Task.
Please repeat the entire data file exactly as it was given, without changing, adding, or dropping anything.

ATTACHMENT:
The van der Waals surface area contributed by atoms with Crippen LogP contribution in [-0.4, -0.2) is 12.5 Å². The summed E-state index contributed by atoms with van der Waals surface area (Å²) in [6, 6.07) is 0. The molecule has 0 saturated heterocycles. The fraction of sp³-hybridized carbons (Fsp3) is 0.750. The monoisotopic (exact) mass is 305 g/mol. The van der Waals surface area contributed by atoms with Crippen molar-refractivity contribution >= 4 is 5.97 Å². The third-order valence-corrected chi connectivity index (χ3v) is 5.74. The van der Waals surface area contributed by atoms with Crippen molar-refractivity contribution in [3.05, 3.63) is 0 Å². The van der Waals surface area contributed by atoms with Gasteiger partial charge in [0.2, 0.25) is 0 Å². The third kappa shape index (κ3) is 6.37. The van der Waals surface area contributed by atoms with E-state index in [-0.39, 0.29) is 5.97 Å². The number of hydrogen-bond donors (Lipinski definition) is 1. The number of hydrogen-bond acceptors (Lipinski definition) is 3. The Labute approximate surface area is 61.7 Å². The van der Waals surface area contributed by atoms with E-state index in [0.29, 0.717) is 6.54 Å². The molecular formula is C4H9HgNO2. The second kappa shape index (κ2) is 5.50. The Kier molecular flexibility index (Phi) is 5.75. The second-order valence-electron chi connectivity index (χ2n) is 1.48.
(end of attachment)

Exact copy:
The van der Waals surface area contributed by atoms with Crippen LogP contribution in [-0.4, -0.2) is 12.5 Å². The summed E-state index contributed by atoms with van der Waals surface area (Å²) in [6, 6.07) is 0. The molecule has 0 saturated heterocycles. The fraction of sp³-hybridized carbons (Fsp3) is 0.750. The monoisotopic (exact) mass is 305 g/mol. The van der Waals surface area contributed by atoms with Crippen molar-refractivity contribution >= 4 is 5.97 Å². The third-order valence-corrected chi connectivity index (χ3v) is 5.74. The van der Waals surface area contributed by atoms with Crippen molar-refractivity contribution in [3.05, 3.63) is 0 Å². The van der Waals surface area contributed by atoms with Gasteiger partial charge in [0.2, 0.25) is 0 Å². The third kappa shape index (κ3) is 6.37. The van der Waals surface area contributed by atoms with E-state index in [-0.39, 0.29) is 5.97 Å². The number of hydrogen-bond donors (Lipinski definition) is 1. The number of hydrogen-bond acceptors (Lipinski definition) is 3. The Labute approximate surface area is 61.7 Å². The van der Waals surface area contributed by atoms with E-state index in [0.29, 0.717) is 6.54 Å². The molecular formula is C4H9HgNO2. The second kappa shape index (κ2) is 5.50. The Kier molecular flexibility index (Phi) is 5.75. The second-order valence-electron chi connectivity index (χ2n) is 1.48.